Is the cost of Insurance a necessary Evil

Posted on Saturday, January 10 2015

Many property related expenses are increasing to the extent that investors are questioning whether property investing, in times of minimal capital gains, is really a viable option.

Take insurance. Comparing our policies in the last 7 years with an excellent landlords policy on, for instance, a pair of semi detached, two bedroom flats, the premiums have increased from $433.13 in 2003 to $853.81 in 2010 – that’s a 97% increase! A four bedroom house had a premium of $457.82 in 2003 which has increased to $619.54 in 2010 – a 35% increase. A three bedroom house $505.24 in 2003 to $632.06 in 2010 – a 26% increase. The rest of the portfolio premiums tell a similar story. None of these have had improvements that would affect the policy. They are all rented and have the same cover.

Some investors, especially with large portfolios have been considering whether to self insure or not. Some believe the savings in premiums across a portfolio, outweighs the risk of not being insured. I suspect if those that self insure live in Christchurch, the decision would have been deeply regretted and if in other parts of the country, those investors will be looking at insurance options all over again, in fact many are revisiting their options whether currently covered or not.

There are costs that repeat themselves, which a good landlords policy should cover:

Glass cover with no excess
Gradual damage (where, for instance a leak in the wall or under the floor causes unseen damage over time to joists, studs etc)
Drain clearing and repairing (e.g. roots blocking the sewer)

These are costs that can occur and probably will during the life of a rental property. It is worth at least checking if your policy covers you for these items and if not, how much more would a premium cost with that level of cover (without compromising other benefits of the insurance package). Replacement cover is also the ideal and while some policies will provide replacement cover for your own home that you live in, if the same property became a rental then that cover may not be available.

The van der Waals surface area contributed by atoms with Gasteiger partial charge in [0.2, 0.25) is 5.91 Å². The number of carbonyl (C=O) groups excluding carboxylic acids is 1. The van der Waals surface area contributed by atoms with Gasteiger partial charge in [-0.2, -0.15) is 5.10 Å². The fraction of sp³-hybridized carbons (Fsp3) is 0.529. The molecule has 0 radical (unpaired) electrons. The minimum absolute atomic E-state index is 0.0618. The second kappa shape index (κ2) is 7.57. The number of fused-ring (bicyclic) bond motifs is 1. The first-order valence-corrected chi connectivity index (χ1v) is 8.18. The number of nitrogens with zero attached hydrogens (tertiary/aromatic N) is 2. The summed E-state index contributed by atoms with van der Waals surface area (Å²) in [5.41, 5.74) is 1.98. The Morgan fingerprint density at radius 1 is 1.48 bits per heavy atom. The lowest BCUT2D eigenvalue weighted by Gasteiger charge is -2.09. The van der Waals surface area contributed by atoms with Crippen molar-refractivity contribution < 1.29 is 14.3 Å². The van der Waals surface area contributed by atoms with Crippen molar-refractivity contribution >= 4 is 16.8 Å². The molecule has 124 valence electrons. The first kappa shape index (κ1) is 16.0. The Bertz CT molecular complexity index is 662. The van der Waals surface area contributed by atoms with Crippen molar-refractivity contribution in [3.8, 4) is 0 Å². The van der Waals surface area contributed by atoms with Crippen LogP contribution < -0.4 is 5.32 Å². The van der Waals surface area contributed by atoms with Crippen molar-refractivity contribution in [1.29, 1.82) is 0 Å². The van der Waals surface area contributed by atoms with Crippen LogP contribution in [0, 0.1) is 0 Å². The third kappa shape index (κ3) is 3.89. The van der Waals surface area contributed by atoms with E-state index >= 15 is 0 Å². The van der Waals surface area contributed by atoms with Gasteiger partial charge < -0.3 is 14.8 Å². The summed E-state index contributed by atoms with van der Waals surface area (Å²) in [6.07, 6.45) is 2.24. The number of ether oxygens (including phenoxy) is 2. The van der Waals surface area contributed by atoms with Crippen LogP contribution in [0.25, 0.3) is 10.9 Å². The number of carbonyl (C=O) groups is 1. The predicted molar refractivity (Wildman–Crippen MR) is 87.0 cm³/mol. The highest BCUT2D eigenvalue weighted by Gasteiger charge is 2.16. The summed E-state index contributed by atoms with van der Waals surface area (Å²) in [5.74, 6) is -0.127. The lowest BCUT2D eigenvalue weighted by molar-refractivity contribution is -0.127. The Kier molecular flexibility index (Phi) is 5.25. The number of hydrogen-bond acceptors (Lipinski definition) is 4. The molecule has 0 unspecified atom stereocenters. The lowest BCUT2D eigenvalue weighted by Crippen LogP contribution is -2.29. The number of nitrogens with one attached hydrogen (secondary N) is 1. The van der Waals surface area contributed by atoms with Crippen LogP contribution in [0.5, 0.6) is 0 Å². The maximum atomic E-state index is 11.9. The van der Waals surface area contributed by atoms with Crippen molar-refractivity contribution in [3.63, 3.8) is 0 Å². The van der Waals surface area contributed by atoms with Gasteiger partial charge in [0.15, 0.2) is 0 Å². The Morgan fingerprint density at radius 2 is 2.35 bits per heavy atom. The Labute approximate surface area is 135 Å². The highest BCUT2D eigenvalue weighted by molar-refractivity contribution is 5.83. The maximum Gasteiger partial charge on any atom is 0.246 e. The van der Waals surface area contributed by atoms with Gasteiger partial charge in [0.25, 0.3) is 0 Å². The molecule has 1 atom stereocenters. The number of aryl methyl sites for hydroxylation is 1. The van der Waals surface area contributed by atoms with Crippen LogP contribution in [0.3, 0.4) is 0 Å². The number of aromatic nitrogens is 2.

There are other aspects of cover specifically for rental properties such as intentional damage, landlords chattels, rental income while the property is uninhabitable, p labs etc etc. It is worth weighing up the risks and benefits. For instance the risk of intentional damage can be minimised with a good tenant application and checking procedure, however a leaking pipe joint may be a little harder to plan against. Compare the policies before insuring and periodically review your cover. A policy holder will also have obligations such as advising the insurance company if the property is empty for longer than a specific period of time and performing inspections every so many months. Contact your insurance company or broker for more information.

Tania and Kyle Elmer
Directors
Mana Property Management Ltd

www.ManaProperty.co.nz

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Expert's Bio

Tania & Kyle Elmer

Tania & Kyle Elmer are active investors with a large portfolio of properties in Dunedin and Central Otago and mentor investors in the techniques used to grow wealth through property investing. Kyle and Tania are Co-directors of the Leading Property Mangers of New Zealand (LPMNZ). Kyle is a past president of the Otago Property Investors Association (OPIA). They founded Mana Property Management Ltd to provide specialist management services to Discerning Landlords dealing in the quality end of the market. www.ManaProperty.co.nz | Find Kyle on Google+

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